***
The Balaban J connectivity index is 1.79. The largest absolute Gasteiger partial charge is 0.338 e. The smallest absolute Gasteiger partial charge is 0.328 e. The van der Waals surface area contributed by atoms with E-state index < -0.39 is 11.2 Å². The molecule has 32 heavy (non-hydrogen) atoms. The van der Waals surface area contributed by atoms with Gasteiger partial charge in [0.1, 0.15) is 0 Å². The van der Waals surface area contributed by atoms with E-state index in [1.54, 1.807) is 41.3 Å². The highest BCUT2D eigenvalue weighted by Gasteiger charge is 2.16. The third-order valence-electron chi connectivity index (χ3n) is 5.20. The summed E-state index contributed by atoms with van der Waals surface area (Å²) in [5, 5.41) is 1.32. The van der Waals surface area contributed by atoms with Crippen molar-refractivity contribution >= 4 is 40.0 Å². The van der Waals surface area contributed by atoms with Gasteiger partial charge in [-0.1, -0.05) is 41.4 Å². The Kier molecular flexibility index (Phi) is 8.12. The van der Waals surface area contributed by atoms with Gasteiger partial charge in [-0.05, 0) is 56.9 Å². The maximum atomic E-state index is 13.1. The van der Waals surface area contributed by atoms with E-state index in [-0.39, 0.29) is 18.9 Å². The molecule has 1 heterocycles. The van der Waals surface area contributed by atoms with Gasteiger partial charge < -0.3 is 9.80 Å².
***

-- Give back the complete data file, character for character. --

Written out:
The Balaban J connectivity index is 1.79. The largest absolute Gasteiger partial charge is 0.338 e. The smallest absolute Gasteiger partial charge is 0.328 e. The van der Waals surface area contributed by atoms with E-state index < -0.39 is 11.2 Å². The molecule has 32 heavy (non-hydrogen) atoms. The van der Waals surface area contributed by atoms with Gasteiger partial charge in [0.1, 0.15) is 0 Å². The van der Waals surface area contributed by atoms with E-state index in [1.54, 1.807) is 41.3 Å². The highest BCUT2D eigenvalue weighted by Gasteiger charge is 2.16. The third-order valence-electron chi connectivity index (χ3n) is 5.20. The summed E-state index contributed by atoms with van der Waals surface area (Å²) in [5, 5.41) is 1.32. The van der Waals surface area contributed by atoms with Crippen molar-refractivity contribution >= 4 is 40.0 Å². The van der Waals surface area contributed by atoms with Gasteiger partial charge in [-0.1, -0.05) is 41.4 Å². The Kier molecular flexibility index (Phi) is 8.12. The van der Waals surface area contributed by atoms with Gasteiger partial charge in [-0.05, 0) is 56.9 Å². The maximum atomic E-state index is 13.1. The van der Waals surface area contributed by atoms with E-state index in [-0.39, 0.29) is 18.9 Å². The molecule has 1 heterocycles. The van der Waals surface area contributed by atoms with Gasteiger partial charge < -0.3 is 9.80 Å².